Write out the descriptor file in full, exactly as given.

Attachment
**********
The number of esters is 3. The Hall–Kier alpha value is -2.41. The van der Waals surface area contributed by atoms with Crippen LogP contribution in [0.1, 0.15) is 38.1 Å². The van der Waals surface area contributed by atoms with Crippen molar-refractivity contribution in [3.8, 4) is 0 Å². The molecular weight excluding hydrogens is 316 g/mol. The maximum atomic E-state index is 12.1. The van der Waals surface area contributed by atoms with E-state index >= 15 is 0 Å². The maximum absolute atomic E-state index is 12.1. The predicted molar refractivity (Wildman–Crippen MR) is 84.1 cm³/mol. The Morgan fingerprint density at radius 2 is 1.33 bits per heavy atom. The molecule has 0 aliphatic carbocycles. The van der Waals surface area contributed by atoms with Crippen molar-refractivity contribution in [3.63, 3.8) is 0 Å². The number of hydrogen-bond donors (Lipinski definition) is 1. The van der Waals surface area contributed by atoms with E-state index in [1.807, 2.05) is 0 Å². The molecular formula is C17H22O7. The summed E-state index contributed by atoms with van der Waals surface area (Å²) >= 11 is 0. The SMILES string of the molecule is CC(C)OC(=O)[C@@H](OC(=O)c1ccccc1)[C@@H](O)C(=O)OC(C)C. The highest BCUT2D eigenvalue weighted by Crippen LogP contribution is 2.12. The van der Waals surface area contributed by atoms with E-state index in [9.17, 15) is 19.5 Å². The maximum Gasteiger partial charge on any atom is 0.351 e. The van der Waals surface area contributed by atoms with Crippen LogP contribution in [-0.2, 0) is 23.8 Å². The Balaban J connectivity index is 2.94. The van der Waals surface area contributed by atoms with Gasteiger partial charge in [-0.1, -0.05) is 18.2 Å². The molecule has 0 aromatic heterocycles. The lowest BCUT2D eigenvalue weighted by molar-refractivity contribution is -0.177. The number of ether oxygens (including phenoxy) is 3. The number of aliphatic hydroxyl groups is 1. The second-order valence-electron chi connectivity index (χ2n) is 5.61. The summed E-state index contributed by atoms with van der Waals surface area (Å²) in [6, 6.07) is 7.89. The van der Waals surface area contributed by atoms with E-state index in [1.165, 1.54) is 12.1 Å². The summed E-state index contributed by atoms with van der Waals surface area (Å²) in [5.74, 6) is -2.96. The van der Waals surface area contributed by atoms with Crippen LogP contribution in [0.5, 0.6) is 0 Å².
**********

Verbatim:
The number of esters is 3. The Hall–Kier alpha value is -2.41. The van der Waals surface area contributed by atoms with Crippen LogP contribution in [0.1, 0.15) is 38.1 Å². The van der Waals surface area contributed by atoms with Crippen molar-refractivity contribution in [3.8, 4) is 0 Å². The molecular weight excluding hydrogens is 316 g/mol. The maximum atomic E-state index is 12.1. The van der Waals surface area contributed by atoms with E-state index >= 15 is 0 Å². The maximum absolute atomic E-state index is 12.1. The predicted molar refractivity (Wildman–Crippen MR) is 84.1 cm³/mol. The Morgan fingerprint density at radius 2 is 1.33 bits per heavy atom. The molecule has 0 aliphatic carbocycles. The van der Waals surface area contributed by atoms with Crippen molar-refractivity contribution in [3.63, 3.8) is 0 Å². The number of hydrogen-bond donors (Lipinski definition) is 1. The van der Waals surface area contributed by atoms with E-state index in [1.807, 2.05) is 0 Å². The molecular formula is C17H22O7. The summed E-state index contributed by atoms with van der Waals surface area (Å²) >= 11 is 0. The SMILES string of the molecule is CC(C)OC(=O)[C@@H](OC(=O)c1ccccc1)[C@@H](O)C(=O)OC(C)C. The highest BCUT2D eigenvalue weighted by Crippen LogP contribution is 2.12. The van der Waals surface area contributed by atoms with E-state index in [9.17, 15) is 19.5 Å². The maximum Gasteiger partial charge on any atom is 0.351 e. The van der Waals surface area contributed by atoms with Crippen LogP contribution in [-0.2, 0) is 23.8 Å². The Balaban J connectivity index is 2.94. The van der Waals surface area contributed by atoms with Gasteiger partial charge in [-0.1, -0.05) is 18.2 Å². The molecule has 0 aromatic heterocycles. The lowest BCUT2D eigenvalue weighted by molar-refractivity contribution is -0.177. The number of ether oxygens (including phenoxy) is 3. The number of aliphatic hydroxyl groups is 1. The second-order valence-electron chi connectivity index (χ2n) is 5.61. The summed E-state index contributed by atoms with van der Waals surface area (Å²) in [6, 6.07) is 7.89. The van der Waals surface area contributed by atoms with E-state index in [1.165, 1.54) is 12.1 Å². The summed E-state index contributed by atoms with van der Waals surface area (Å²) in [5.74, 6) is -2.96. The van der Waals surface area contributed by atoms with Crippen LogP contribution in [0.5, 0.6) is 0 Å².